“Deer herds form quickly for protection from predators”
-Riverwoods Preservation Council
Back then, you would have mistaken me for a happy person. Bright, cheerful. The kind of young woman you wanted your lost-in-his-dreams-of-moneyed-youth son to marry.
You would have thought that I was healthy. That I was pretty. That I was kind.
From your living room window, in your leather armchair, you would see me running. Your eyes would perk for a moment; the pads of your fingers pressing into the calfskin chair. Maybe an erection would bloom gently.
I thought you kind. Mostly. For a neighbor. For a middle-aged man. White and forty years old. Bored of being rich. Lazy in your marriage; a dangerous demographic, for sure. But, you were fairly kind.
However, mostly, I knew that you really wanted that son of yours, Will, to marry me.
The bullet of this story isn’t that the son didn’t want to marry me. Although, he didn’t.
The bullet is that I was not a late night runner training for a charity 5k on our dark suburban streets, Mr. Meyer. I wasn’t so giving and generous, as you and your wife, Mary, thought.
Maybe you had sensed there was something strange about me, Mr. Meyer, but you named that quality “charisma” or “magic.” It was part of the reason you found me such an ideal candidate for the Meyer Christmas photo. An 8 x 10 glossy print gingered with the truly elegant status symbols of your life.
What you didn’t realize is that I had a list of people’s names. Insurance agents and lawyers and your pals at Prudence Financial. You called what you did wealth management. You called that smell on your fingers sweet. Or maybe sweetie. If it were after hours.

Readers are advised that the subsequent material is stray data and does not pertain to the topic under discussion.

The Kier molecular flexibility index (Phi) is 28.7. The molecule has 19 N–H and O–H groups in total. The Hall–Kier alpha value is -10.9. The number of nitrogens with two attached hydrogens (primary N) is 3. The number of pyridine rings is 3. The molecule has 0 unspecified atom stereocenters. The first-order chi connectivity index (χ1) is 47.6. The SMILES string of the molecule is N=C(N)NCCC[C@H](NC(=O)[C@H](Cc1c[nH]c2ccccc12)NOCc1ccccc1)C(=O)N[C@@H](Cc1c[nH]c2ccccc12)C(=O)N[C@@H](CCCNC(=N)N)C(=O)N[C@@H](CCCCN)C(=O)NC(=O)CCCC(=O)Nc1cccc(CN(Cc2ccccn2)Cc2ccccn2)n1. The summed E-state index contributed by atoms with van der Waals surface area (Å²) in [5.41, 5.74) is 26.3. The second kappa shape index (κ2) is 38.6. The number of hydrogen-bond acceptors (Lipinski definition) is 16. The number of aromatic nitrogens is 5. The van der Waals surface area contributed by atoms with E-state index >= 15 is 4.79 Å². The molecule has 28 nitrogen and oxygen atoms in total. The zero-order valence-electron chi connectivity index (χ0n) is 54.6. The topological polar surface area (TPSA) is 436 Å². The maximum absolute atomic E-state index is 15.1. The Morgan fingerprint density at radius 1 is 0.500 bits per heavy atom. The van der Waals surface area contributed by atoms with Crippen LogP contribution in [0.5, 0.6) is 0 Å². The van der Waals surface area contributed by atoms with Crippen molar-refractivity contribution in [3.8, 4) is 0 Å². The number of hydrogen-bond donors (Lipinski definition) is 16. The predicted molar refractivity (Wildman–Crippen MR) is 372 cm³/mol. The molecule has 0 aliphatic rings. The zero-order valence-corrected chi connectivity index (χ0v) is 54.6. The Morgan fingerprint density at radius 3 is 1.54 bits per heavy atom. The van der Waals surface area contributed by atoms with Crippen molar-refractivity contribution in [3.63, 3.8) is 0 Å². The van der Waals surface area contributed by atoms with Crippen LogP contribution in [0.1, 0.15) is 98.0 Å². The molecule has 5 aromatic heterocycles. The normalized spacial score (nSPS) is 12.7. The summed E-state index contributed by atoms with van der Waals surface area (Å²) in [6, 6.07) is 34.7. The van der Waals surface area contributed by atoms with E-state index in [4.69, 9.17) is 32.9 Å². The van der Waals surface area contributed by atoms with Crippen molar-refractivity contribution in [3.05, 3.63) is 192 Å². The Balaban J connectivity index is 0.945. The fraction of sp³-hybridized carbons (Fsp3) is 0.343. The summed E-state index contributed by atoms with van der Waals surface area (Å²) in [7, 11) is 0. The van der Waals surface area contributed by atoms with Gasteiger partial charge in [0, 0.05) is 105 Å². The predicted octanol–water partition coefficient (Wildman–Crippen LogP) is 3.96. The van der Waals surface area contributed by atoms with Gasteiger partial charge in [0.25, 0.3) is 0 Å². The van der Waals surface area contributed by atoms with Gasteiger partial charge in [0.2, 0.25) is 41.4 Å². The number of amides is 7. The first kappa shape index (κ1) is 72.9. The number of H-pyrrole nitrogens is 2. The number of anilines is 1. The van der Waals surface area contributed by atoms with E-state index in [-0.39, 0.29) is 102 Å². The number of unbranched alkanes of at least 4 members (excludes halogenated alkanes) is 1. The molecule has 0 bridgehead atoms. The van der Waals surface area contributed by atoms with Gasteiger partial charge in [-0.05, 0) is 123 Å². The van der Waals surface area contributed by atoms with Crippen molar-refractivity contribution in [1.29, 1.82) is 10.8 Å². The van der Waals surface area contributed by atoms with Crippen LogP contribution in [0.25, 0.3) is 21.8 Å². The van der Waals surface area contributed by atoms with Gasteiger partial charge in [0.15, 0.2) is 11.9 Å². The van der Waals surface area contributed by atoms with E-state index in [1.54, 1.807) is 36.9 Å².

You didn’t know I knew how to cut a tire. How to crack a glass window without getting blood on my hands. How to stuff dirty cloth into exhaust pipes. How to crack ribs with my palms open.
Maybe if you hadn’t focused on the rosebud features of my face, but instead at my hands, you would have seen the cuts, recognized them as the marks of someone who is just learning to use a knife.
Even if, right then, on my 7pm run in September, I had turned my head, and seen through the dusk dark streets, the yellow blinking lights of your Audi . . .even if we had both stopped, just for a second, in both of our lives, and rented that vacant moment so I could call out hello and you could say the statement I always saw waiting under your mustache:
“Your dad tells me you’re working at a school now.”
A statement that required me to stop running, to turn to you and answer it because it was a question, wasn’t it? Not a statement at all. And even more, you were asking me to answer the question under that question. The one about your son. Or was there an even deeper question there too? One about you, Mr. Meyer?